This year marks the 20th anniversary of St. James Infirmary, which provides medical, mental health and social services to San Francisco's sex workers and their families.
The occasion is a major one for the clinic, which was forced out of its longtime SoMa space in 2016. After two challenging years in a new space on Eddy Street in the Tenderloin, it moved again last year to its current home, at 730 Polk St.
"Our [client] numbers had dropped," said executive director Toni Newman of St. James' decision to leave the Eddy Street location. "People weren't coming because that corner, Eddy and Taylor, had a lot of drug dealing going on. People didn't feel comfortable."
With the help of the San Francisco Community Health Center, Newman was able to find a new, safer space for St. James on Polk Street, which it shares with meal-service nonprofit Project Open Hand.
The clinic, which opened in 1999, is named for Margo St. James, a pioneering sex-work activist who first formed the organization COYOTE (Call Off Your Old Tired Ethics) in the 1970s.
Newman said the infirmary got its start because its founders were disenchanted with SFPD's treatment of people working on the streets, including testing their blood without consent.
"They were arresting them and testing them for HIV without their permission, and [Margo] just wasn't having it," Newman said. "She got with the [San Francisco] Department of Health, which still funds us today, and got money to start St. James Infirmary."
Today, St. James Infirmary has an annual budget of more than $1 million and 22 paid staff members. It prides itself on serving people of all genders and backgrounds, with many staffers who are transgender or people of color.
"I feel very safe here because St. James in open to everyone," said infirmary client Candy Alba. "We need support for hormone therapy and medical care. If we don't support each other, then no one will."
In addition to primary care services, counseling and treatment for HIV and sexually transmitted infections, and substance abuse treatment programs, St. James also offers its clients mental health counseling, self-defense classes, a transgender hormone therapy program, and a needle exchange.
All its services are free of charge, including the food and clothing that are often distributed to participants. (The only caveat is that clients must be 18 or older; those younger than 18 are referred to Larkin Street Youth Services.)
"We have two therapy rooms," Newman said. "We have a private conference room, we have an auditorium that we share, we have an HIV unit, private offices, and we have medical examining rooms. It feels like we are a clinic."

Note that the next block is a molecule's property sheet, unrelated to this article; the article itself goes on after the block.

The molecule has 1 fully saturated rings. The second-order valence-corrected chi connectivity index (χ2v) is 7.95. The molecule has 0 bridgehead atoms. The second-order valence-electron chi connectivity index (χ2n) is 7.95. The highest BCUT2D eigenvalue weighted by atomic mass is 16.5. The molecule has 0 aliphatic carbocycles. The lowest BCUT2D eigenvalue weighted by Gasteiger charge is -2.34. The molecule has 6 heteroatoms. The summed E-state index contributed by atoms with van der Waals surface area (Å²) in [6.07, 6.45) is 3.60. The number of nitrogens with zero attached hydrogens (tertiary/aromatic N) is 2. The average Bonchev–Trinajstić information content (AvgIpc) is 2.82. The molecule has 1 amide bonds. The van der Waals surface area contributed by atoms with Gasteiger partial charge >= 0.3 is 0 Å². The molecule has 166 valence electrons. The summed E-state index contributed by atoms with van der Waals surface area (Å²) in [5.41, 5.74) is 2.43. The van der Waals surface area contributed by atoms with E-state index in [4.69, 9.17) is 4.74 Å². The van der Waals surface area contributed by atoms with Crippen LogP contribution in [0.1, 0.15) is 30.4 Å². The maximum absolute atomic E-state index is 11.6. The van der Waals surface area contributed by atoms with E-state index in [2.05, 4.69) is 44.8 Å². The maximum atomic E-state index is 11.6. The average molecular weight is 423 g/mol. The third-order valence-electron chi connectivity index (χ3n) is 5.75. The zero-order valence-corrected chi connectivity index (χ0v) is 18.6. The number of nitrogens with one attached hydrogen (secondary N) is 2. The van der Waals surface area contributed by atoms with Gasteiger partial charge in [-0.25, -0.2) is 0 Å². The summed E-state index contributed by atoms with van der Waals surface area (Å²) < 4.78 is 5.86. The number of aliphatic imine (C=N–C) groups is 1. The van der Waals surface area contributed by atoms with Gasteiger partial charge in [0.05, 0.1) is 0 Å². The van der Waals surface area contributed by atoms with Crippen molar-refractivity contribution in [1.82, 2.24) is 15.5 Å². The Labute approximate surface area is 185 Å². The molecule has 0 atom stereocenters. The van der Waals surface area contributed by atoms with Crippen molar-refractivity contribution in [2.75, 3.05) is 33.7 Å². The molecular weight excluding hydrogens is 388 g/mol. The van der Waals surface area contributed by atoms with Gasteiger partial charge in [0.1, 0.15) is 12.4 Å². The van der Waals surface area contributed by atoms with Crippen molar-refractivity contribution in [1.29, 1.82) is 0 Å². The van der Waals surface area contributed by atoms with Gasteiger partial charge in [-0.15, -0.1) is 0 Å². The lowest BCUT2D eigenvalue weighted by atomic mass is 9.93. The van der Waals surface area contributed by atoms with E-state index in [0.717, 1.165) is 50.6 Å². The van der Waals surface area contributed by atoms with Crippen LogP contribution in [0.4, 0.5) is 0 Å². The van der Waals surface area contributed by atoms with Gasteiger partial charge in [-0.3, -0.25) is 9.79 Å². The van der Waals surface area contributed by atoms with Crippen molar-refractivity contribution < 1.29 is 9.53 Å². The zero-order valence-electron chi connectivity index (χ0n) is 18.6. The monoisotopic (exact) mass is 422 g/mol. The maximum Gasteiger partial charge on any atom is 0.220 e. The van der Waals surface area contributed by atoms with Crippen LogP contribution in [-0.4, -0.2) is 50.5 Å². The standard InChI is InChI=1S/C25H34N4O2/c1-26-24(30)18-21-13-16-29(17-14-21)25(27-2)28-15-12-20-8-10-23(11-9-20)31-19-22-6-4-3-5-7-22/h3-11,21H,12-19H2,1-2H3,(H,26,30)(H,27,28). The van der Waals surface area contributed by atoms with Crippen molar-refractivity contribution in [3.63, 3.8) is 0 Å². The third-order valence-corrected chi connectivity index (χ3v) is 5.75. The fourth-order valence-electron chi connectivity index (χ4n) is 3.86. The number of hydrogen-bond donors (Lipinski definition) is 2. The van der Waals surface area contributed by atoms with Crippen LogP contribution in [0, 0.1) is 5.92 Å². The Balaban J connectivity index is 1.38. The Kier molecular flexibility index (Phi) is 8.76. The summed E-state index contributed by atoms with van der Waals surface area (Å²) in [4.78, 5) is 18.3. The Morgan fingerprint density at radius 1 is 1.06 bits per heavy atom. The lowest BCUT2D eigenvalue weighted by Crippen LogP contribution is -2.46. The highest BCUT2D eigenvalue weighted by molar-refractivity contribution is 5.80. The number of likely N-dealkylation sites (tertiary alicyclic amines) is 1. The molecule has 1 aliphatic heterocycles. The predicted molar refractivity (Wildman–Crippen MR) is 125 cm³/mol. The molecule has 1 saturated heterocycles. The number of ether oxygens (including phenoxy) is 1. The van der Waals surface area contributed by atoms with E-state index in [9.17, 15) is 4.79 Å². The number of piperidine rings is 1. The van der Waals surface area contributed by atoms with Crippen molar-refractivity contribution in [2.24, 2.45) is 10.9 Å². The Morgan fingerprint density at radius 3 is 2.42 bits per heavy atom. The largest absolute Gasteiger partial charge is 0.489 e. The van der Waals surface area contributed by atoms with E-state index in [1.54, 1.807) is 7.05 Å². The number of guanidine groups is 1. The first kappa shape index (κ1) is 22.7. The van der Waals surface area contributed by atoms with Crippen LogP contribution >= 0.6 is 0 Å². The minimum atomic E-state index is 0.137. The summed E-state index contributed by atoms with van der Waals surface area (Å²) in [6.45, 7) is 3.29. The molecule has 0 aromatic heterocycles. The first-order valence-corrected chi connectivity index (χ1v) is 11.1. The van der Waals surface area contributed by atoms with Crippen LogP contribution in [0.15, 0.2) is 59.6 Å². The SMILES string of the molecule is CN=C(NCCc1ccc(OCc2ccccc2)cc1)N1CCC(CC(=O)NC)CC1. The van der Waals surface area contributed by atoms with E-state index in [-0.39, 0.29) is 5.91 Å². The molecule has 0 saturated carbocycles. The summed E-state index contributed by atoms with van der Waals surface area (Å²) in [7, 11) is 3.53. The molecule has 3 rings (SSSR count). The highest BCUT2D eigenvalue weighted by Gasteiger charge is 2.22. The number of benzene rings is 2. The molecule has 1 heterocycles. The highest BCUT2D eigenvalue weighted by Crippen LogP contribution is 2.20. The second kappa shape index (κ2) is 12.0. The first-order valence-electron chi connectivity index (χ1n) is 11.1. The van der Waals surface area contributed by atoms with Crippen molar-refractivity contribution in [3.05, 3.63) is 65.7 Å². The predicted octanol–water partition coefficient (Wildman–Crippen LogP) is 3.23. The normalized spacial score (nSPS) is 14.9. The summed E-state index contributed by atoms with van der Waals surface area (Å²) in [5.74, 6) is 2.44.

Though the clinic still exclusively serves the sex worker community, Newman said that she'd like to see St. James' mission expand and grow.
Hoodline's visit to the clinic coincided with National HIV Transgender Testing Day, for which St. James held a conference in conjunction with San Francisco Community Health. The organization served food and offered assistance to 42 transgender people, some of whom were not sex workers, but all of whom were either unhoused or recently incarcerated.
"How can we help them do better?" Newman asked. "We don't judge, but how can we help them do better?"
"Doing better" often means meeting clients where they're at, Newman said, even if they might not immediately be amenable to seeking treatment for an addiction or mental health issue.
"If you get high, I send you to my syringe exchange program," she explained. "If you want to use needles, then be safe. If you want to go out on the street and prostitute tonight, here's some condoms, here's a care packet. Just be safe. See you next week."
Funding for the clinic comes from the national Centers For Disease Control, the San Francisco Department on the Status of Women, the SF Department of Health, the San Francisco AIDS Foundation, and the Mayor's Office of Housing and Community Development. The clinic also receives some of its funding from private corporations, such as Wells Fargo.
Recently, Newman said, St. James has begun to team up with other community partners, from its neighbor Project Open Hand to the San Francisco LGBT Community Center to Shanti, which works with disabled and terminally ill people. If a client is unemployed, for example, they can be sent to the LGBT Center, which offers employment training.
"We're building community partnerships," she said. "I hope to increase the budget and be more of a community partner, because I can't do everything. If you're getting evicted, if you need a lawyer, if you're HIV-positive, there are [organizations] we can call now, and it's beautiful."
"On our 20th anniversary, I feel St. James Infirmary is stepping into the 21st century, with first-class services to the sex worker community," Newman said. "My goal is to assist our community with the services they need today."
For information on St. James Infirmary's programs, or to make a donation — including donations of food and clothing — visit the clinic's website.